Credit: Darrow Montgomery

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It turns out Mayor Muriel Bowser did not violate D.C. campaign finance laws, as the nonprofit watchdog group Public Citizen alleged last week.

Bowser appeared on CSPAN’s Washington Journal as part of its 50 Capitals Tour today and again suggested that At-Large Councilmember Elissa Silverman was behind the the complaint, this time adding that it “raises a lot of issues about Public Citizen’s nonprofit status.”

Robert Weissman, the president of Public Citizen, fired back, calling Bowser’s questioning of the organization’s tax status a “Trump-like tactic.”

“We are disappointed that the mayor would sink as low as she has,” Weissman’s statement says. “We understand the mayor is in the middle of a campaign and that sharp elbows will be thrown. But the occupant of the White House, in our city, has debased and degraded political discourse with baseless attacks on his opponents, including threatening their nonprofit tax status. We expect better from our mayor.”

In a four page opinion, the D.C. Office of Campaign Finance cleared Bowser of the allegations that her campaign made illegal in-kind contributions to campaigns for two at-large Council candidates: Anita Bonds and Dionne Reeder.

Bowser endorsed Reeder, who has since seen a massive influx of donations. Reeder’s recently filed campaign finance report indicates that she received about $118,000 since October 11. Before Bowser’s endorsement, Reeder had about $2,000 cash on hand.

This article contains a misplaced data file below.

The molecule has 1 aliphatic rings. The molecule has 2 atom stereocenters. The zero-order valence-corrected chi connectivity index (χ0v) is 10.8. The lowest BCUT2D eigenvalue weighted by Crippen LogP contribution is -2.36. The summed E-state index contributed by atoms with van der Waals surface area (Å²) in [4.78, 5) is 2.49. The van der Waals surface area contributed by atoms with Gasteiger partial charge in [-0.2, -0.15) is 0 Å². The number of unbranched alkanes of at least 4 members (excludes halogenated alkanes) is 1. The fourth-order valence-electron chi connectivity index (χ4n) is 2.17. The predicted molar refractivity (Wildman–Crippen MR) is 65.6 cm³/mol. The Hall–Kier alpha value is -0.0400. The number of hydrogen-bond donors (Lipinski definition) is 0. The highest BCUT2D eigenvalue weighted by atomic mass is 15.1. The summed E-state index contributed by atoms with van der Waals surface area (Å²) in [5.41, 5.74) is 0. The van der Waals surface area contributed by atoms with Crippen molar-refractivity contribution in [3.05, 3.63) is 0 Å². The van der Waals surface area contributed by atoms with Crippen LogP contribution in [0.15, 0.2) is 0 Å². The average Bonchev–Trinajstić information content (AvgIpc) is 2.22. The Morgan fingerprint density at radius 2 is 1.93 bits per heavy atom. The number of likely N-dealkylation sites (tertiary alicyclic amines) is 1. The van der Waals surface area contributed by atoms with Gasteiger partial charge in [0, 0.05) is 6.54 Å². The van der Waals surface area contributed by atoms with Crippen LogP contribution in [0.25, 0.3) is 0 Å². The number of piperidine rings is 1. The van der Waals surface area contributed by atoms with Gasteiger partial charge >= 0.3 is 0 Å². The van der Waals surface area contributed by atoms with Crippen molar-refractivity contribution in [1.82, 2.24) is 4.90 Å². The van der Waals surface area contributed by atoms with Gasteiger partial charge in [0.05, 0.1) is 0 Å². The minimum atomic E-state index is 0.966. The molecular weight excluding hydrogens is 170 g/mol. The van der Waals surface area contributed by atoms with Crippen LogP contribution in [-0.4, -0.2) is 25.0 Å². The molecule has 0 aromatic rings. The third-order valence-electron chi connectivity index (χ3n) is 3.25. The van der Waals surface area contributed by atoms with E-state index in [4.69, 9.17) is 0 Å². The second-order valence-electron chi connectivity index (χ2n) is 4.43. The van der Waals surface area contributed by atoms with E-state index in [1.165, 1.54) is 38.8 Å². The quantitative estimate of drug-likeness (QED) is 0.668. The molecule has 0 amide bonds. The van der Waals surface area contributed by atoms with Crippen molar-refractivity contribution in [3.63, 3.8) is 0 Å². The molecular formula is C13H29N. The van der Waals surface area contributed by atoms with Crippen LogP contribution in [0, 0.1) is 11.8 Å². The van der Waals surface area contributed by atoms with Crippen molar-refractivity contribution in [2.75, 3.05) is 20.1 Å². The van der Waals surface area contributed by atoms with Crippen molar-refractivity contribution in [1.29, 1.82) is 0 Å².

William SanFord, general counsel for OCF, writes in the opinion that public statements of support by the mayor at a get-out-the-vote rally paid for by her campaign do not amount to in-kind contributions.

A violation of campaign finance laws “would have required evidence that the campaigns received goods, services, property or some tangible benefit from the Re-elect Bowser Campaign,” SanFord writes.

The original complaint focused not only on Bowser’s rally, which Bonds and Reeder attended and was described in the Post’s coverage as an “effort to oust Silverman,” but also on mailers paid for and distributed by her campaign. The mailers listed Bonds and Reeder as “special guests” and featured photos of each of the three women.

Craig Holman, a government affairs lobbyist for Public Citizen who filed the complaint, noted in the complaint that Reeder’s campaign coffers swelled by about $100,000 after Bowser announced her endorsement.

Silverman has acknowledged that she tipped off Public Citizen to the potential violation.

“The law is the law,” she tells the City Paper via text message.